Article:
Vermont Frogs and Toads

***This post is a part of my series where this year I will be highlighting all of the different states native frogs and toads.  Check out this page to see all of the United State’s native frogs broken down by state. ***

Get involved with native Vermont amphibians by filling out an observation form when you stumble across any frogs.  Make sure to submit accurate information and any documentation you have of these frogs.  Find out more here!

Here are the frogs  and Toads that can be found in Vermont:

American Toad (Anaxyrus americanus)

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Photo 1

The American toad is mainly nocturnal and is most active when the weather is warm and humid. During the winter, the toad will burrow deep into the ground below the frost line.  As the frost line gets deeper, the toads will burrow deeper beneath the ground. They can be found throughout Vermont and they are one of the most common amphibian species in Vermont.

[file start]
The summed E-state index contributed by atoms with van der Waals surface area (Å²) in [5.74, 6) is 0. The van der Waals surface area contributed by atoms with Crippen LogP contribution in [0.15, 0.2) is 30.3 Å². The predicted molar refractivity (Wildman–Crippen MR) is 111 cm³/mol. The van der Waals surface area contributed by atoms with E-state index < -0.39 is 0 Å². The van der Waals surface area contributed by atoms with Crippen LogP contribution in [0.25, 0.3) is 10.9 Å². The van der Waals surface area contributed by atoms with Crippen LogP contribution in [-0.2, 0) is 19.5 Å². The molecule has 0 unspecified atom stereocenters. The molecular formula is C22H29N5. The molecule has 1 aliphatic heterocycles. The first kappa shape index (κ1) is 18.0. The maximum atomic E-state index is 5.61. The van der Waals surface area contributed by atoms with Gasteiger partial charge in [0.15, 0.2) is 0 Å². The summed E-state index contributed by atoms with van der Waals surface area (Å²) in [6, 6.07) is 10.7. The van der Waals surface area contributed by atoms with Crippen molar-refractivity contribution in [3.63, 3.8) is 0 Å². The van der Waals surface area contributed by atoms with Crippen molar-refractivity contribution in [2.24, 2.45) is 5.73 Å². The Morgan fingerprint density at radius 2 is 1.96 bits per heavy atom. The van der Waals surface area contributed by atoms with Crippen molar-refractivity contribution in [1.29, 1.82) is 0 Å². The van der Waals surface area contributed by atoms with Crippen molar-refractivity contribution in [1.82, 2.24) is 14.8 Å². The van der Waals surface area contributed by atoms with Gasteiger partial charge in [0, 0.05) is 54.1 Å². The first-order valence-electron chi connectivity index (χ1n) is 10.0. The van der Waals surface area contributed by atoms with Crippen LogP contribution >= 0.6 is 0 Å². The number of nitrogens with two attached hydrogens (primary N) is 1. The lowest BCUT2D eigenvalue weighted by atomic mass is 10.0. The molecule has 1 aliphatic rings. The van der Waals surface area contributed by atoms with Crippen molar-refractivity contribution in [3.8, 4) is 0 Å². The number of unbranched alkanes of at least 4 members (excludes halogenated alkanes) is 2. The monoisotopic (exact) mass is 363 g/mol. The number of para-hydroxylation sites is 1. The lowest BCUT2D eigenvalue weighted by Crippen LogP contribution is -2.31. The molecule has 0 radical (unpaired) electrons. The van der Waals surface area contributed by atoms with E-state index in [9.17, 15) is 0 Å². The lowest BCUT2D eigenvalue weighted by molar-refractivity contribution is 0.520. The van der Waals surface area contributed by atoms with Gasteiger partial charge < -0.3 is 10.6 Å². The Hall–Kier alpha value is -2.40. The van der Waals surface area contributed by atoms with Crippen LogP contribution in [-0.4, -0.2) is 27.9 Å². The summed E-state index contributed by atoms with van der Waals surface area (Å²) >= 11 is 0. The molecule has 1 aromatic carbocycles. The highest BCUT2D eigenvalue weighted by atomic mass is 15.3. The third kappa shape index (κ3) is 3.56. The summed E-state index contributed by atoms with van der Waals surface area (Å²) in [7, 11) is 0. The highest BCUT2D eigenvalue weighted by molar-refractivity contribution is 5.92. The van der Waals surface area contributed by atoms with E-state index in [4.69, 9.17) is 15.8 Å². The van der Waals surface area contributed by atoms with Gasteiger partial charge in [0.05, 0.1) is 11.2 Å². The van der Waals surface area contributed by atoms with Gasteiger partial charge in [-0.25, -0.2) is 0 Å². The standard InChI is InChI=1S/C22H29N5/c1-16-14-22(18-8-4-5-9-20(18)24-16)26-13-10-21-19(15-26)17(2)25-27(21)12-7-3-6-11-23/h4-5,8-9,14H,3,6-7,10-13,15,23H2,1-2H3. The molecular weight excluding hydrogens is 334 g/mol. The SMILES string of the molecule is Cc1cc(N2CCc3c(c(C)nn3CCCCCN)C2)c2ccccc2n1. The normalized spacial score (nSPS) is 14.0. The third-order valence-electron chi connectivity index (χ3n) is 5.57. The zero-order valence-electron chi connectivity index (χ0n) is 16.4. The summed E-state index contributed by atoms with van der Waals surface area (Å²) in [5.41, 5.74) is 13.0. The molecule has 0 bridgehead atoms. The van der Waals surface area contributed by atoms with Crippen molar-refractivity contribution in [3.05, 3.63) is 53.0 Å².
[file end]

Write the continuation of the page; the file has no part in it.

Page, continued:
The toad has a high musical trill which can last upwards of 30 seconds.  American toad is highly terrestrial and can only be found in the water for a short period while breeding and laying eggs.  Below is a video that shows the American Toad calling.

 

Fowler’s Toad (Anaxyrus fowleri)

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Photo 2

The Fowler’s toad is usually brown, grey, olive green and rust red in color with darkened warty spots.  As these toads become adults, a pale stripe will form down its back.  The belly is usually whiteish with one dark spot.  These toads are very rare within Vermont and can only be found in the southern Connecticut river valley near undisturbed shorelines.  This toad was listed as endangered in 2015 and has been listed as of special concern by the state of Vermont.